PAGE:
Given that Texas and Florida could pick up two seats while states such as New York and Illinois will likely lose seats, this suggests an ongoing trend of major Democratic stronghold states losing Congressional representation and delegates in the presidential races — largely because their residents are fleeing to other states.  

This same dynamic is true in California, where there is a net migration loss to other states, but those are more than replaced by immigrants. So Democrats are wanting to make sure all those immigrants are counted.

California has budgeted and is spending $100 million in 2018-19 fiscal year to ensure every person, including legal and illegal immigrants, are counted during the Census. And they have budgeted another $54 million for 2019-2020 to continue the effort. This compares to $2.3 million the state spent in 2010 in inflation adjusted dollars.

All of the states combined are planning to spend about $400 million on the Census count, meaning that nearly 40 percent of all public spending on the Census nationwide is being spent just in California. The second highest state is Illinois at $84 million, meaning 60 percent of states’ spending on the Census is in just two states — arguably two of the biggest spending, worst-run states in the union, which explains the importance they are placing on getting federal money.

Of course the Census count is critical for determining the number of Congressional members and presidential delegates, but it is also used for a large array of federal funds at the state and local levels. Because the Census is counting more than total numbers, it also breaks down the percentages of many sub-groups that may qualify for more federal money.

So in a sense, in addition to the political power, California and some other states are spending state taxpayers’ money in hopes of getting more money from other states through federal coffers. About 300 programs use census data to distribute more than $800 billion annually, according to a 2018 report by the Institute of Public Policy at George Washington University. These include such heavyweights as Medicaid, food stamps, highway construction and school lunches.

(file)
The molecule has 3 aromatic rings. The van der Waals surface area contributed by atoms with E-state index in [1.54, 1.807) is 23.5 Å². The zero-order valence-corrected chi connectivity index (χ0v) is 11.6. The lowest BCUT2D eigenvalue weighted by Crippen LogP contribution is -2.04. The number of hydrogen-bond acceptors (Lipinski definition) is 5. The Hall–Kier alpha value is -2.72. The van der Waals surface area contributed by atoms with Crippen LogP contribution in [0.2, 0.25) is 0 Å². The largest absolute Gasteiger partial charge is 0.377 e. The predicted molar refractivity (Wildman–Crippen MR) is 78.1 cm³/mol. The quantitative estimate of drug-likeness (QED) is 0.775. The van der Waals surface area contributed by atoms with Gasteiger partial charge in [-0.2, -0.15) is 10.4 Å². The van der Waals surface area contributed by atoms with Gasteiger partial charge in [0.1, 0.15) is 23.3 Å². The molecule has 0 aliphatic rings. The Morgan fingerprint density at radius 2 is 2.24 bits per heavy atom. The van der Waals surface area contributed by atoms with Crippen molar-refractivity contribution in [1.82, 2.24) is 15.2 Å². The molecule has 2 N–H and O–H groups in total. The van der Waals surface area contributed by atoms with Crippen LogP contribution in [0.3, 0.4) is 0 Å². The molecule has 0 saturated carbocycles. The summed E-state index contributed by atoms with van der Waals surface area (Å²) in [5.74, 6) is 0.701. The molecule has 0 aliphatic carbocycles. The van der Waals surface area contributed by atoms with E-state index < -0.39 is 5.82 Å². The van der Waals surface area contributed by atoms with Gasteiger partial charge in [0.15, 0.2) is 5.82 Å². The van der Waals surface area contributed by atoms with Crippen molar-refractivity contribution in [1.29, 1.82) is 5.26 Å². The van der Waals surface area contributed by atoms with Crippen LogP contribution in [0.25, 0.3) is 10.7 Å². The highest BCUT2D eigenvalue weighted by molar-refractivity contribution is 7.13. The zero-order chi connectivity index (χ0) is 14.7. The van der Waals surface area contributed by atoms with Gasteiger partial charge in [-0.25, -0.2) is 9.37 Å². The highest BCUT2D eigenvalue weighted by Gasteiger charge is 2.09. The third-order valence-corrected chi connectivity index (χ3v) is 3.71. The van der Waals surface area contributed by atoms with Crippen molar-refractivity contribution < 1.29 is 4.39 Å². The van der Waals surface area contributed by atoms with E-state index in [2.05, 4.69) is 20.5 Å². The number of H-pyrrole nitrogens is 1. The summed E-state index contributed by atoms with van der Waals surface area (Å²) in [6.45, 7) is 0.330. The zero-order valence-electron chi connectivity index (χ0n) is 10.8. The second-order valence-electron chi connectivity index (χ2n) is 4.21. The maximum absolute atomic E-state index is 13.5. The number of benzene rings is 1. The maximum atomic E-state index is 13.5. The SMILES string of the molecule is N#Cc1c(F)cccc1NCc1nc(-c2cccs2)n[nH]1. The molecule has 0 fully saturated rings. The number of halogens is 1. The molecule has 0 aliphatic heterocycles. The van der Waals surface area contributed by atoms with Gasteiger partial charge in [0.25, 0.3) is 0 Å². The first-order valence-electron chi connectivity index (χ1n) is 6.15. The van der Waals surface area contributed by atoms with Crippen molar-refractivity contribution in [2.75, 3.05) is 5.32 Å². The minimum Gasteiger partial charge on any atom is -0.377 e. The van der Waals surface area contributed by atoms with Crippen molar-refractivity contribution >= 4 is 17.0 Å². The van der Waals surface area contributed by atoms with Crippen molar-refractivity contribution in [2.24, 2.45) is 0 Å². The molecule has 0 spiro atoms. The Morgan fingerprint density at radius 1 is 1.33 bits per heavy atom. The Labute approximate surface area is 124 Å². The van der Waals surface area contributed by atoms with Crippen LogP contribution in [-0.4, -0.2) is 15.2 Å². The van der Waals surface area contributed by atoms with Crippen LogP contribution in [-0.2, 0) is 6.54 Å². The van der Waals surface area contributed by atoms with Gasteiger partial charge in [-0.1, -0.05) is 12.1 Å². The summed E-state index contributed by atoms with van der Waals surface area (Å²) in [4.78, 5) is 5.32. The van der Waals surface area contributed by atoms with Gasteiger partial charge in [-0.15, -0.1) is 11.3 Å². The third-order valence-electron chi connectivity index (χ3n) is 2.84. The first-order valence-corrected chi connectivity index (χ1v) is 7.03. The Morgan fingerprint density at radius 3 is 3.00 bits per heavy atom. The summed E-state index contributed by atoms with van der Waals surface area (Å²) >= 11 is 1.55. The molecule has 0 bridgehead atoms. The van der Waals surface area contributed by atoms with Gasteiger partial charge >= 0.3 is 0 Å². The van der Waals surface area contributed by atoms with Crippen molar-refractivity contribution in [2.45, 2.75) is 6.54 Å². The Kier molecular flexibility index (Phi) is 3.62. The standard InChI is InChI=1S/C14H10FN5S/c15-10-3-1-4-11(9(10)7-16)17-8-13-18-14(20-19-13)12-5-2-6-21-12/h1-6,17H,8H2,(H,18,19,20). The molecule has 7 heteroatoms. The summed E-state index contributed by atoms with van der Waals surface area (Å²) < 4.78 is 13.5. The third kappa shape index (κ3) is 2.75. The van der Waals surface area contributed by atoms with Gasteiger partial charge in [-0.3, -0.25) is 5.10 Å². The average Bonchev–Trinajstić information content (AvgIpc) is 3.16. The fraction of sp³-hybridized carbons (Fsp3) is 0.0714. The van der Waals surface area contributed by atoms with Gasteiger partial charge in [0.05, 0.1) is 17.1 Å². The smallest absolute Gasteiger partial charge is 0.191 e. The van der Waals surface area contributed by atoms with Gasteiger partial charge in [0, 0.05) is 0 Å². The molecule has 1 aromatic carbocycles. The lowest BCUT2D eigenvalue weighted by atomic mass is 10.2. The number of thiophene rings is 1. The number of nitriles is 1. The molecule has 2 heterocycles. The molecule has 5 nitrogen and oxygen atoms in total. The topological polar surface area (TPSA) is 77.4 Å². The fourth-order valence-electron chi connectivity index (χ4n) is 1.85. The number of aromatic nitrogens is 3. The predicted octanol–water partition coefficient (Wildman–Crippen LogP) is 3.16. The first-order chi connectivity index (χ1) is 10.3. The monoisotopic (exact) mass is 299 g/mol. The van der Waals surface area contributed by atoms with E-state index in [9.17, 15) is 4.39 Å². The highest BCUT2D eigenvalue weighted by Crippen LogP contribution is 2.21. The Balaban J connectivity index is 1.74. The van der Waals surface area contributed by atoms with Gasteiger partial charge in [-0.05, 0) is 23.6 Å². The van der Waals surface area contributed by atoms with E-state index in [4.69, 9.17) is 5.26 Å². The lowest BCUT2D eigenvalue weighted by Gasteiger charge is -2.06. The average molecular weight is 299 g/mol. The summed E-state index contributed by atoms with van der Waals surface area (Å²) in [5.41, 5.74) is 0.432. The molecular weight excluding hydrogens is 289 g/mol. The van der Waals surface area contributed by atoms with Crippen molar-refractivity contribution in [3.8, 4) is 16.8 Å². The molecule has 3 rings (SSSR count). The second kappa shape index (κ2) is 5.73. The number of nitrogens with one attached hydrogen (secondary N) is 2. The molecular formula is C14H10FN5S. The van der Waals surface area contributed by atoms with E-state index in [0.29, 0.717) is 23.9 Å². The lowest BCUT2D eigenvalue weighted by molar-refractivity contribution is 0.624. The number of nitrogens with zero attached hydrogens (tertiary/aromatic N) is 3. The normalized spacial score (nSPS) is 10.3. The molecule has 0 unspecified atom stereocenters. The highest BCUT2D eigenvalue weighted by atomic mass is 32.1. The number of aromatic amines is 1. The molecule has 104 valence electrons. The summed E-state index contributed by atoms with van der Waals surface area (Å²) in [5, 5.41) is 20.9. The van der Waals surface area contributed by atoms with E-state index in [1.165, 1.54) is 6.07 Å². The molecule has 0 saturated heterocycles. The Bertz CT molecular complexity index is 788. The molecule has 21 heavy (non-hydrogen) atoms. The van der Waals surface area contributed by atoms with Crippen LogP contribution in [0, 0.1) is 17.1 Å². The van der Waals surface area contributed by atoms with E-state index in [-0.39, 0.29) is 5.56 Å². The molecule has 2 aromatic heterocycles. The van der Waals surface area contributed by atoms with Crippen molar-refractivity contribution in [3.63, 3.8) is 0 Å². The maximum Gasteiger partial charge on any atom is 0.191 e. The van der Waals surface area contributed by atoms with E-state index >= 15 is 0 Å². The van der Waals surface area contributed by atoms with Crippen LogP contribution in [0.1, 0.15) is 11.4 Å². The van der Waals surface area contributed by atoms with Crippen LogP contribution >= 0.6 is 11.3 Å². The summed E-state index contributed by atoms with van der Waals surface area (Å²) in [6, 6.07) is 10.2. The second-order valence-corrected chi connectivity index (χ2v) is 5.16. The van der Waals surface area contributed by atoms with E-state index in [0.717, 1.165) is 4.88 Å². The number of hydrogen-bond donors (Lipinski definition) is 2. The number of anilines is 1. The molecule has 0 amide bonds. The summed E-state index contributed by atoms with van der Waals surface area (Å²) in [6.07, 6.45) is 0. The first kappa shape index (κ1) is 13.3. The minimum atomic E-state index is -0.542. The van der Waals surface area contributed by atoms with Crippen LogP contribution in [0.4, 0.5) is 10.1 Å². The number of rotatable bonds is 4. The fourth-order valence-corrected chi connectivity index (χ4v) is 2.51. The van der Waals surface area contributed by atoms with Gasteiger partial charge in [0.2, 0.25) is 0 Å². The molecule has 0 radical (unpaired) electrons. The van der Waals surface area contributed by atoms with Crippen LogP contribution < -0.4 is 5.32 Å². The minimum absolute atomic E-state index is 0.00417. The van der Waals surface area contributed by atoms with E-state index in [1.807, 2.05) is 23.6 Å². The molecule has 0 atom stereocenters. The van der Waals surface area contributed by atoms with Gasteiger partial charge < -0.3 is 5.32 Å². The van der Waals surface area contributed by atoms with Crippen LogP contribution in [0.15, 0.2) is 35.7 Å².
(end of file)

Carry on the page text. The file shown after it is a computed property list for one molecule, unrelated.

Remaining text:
By contrast, Republican-controlled states such as Texas and Florida either openly support or do not oppose the citizenship question, and they are planning very little in ways of organized outreach to get more counts, generally seeing that as the job of the feds.

Florida is the third largest state in the country and the fastest-growing large state, and it has not even set up a committee and plans not to spend a dime. Of course, it is also a low-tax, low-expenditure state and the most common destination for those fleeing New York and Illinois. A spokeswoman for the Florida Department of State told Gatehouse Media in an email response to questions: “This falls outside of the Florida Department of State’s purview.”

This is all heavily politicized because Democrats oppose the Trump administration’s plan to included a citizenship question on the 2020 census  — something done for about three-quarters of our nation’s existence, but not since 1950. That has energized Democratic-dominated California because they fear that the citizenship question might dissuade immigrants – legal and illegal – from answering the census.

California is particularly vulnerable on this count and others largely because of the state’s policies.

According to the Los Angeles Times:

“One statistic explains why so many California civic and nonprofit advocacy groups are worried about next year’s U.S. census: 72% of the state’s population belongs to one of the groups historically undercounted.

Renters are notoriously hard to count, especially in dwellings with non-family members who don’t know whether they should mention everyone who lives there. If the apartment has more people than a landlord allows, they may refuse to answer any questions.”

Yes, California has large numbers of legal and illegal immigrants and, due to onerous private property and zoning laws, has created a massive affordability issue, leading many Californians to double and triple up on renting.

The media, naturally enough, is onboard with promoting the Democratic position by being particularly believing of government — including the Trump government — when it suits the agenda.

From the LA Times: “Immigrants are especially leery, with a widespread (and false) assumption that census information will be shared with other government officials.”

Because they, too, want to maximize count as partisans, reporters and/or editors at the Times state as a fact that the Census information will not be shared with other government officials. Given what we have seen from government officials in the past several years, that seems wildly optimistic. The only thing that can be said factually is that the Census Bureau is not supposed to share the information. But if it were stated that way, illegal immigrants would less likely to participate and so not be counted.

The Census count could prove to be yet another major battle in the states, in Washington, D.C. and in the courts.

(Next up in Census Part II: Are Democrats setting up a challenge to the 2020 Census?)

Rod Thomson is an author, past Salem radio host, ABC TV commentator, former journalist and is Founder of The Revolutionary Act.